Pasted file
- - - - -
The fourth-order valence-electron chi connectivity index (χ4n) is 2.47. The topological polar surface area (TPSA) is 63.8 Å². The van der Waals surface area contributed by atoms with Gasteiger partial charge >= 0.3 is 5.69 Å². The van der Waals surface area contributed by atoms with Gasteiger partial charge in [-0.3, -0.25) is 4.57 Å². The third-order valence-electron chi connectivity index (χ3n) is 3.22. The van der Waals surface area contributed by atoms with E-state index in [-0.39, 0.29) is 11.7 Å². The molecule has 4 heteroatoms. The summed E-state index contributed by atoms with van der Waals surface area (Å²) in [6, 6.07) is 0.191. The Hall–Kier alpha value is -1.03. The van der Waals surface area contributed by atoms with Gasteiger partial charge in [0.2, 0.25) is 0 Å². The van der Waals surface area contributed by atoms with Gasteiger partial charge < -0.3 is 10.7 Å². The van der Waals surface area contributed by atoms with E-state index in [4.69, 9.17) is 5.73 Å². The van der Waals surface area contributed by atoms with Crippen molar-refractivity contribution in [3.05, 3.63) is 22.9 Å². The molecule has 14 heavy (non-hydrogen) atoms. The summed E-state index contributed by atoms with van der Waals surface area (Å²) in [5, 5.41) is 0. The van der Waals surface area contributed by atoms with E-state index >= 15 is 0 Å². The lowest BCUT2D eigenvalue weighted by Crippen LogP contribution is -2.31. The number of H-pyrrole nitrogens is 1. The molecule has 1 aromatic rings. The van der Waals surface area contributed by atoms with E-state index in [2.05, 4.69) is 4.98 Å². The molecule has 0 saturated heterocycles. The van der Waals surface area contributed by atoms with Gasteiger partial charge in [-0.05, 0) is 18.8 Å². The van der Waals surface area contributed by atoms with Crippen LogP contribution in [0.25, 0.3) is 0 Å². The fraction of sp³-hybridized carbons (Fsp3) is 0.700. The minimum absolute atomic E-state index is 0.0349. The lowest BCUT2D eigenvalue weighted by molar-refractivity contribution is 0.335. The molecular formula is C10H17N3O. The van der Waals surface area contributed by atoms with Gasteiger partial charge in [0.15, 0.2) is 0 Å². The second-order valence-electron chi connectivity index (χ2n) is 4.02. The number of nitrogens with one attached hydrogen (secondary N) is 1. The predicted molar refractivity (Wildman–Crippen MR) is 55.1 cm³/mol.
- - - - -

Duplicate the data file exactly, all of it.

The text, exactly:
The fourth-order valence-electron chi connectivity index (χ4n) is 2.47. The topological polar surface area (TPSA) is 63.8 Å². The van der Waals surface area contributed by atoms with Gasteiger partial charge >= 0.3 is 5.69 Å². The van der Waals surface area contributed by atoms with Gasteiger partial charge in [-0.3, -0.25) is 4.57 Å². The third-order valence-electron chi connectivity index (χ3n) is 3.22. The van der Waals surface area contributed by atoms with E-state index in [-0.39, 0.29) is 11.7 Å². The molecule has 4 heteroatoms. The summed E-state index contributed by atoms with van der Waals surface area (Å²) in [6, 6.07) is 0.191. The Hall–Kier alpha value is -1.03. The van der Waals surface area contributed by atoms with Gasteiger partial charge in [0.2, 0.25) is 0 Å². The van der Waals surface area contributed by atoms with Gasteiger partial charge < -0.3 is 10.7 Å². The van der Waals surface area contributed by atoms with E-state index in [4.69, 9.17) is 5.73 Å². The van der Waals surface area contributed by atoms with Crippen molar-refractivity contribution in [3.05, 3.63) is 22.9 Å². The molecule has 14 heavy (non-hydrogen) atoms. The summed E-state index contributed by atoms with van der Waals surface area (Å²) in [5, 5.41) is 0. The van der Waals surface area contributed by atoms with E-state index >= 15 is 0 Å². The lowest BCUT2D eigenvalue weighted by Crippen LogP contribution is -2.31. The number of H-pyrrole nitrogens is 1. The molecule has 1 aromatic rings. The van der Waals surface area contributed by atoms with E-state index in [2.05, 4.69) is 4.98 Å². The molecule has 0 saturated heterocycles. The van der Waals surface area contributed by atoms with Gasteiger partial charge in [-0.05, 0) is 18.8 Å². The van der Waals surface area contributed by atoms with Crippen LogP contribution in [0.25, 0.3) is 0 Å². The fraction of sp³-hybridized carbons (Fsp3) is 0.700. The minimum absolute atomic E-state index is 0.0349. The lowest BCUT2D eigenvalue weighted by molar-refractivity contribution is 0.335. The molecular formula is C10H17N3O. The van der Waals surface area contributed by atoms with Gasteiger partial charge in [0.15, 0.2) is 0 Å². The second-order valence-electron chi connectivity index (χ2n) is 4.02. The number of nitrogens with one attached hydrogen (secondary N) is 1. The predicted molar refractivity (Wildman–Crippen MR) is 55.1 cm³/mol.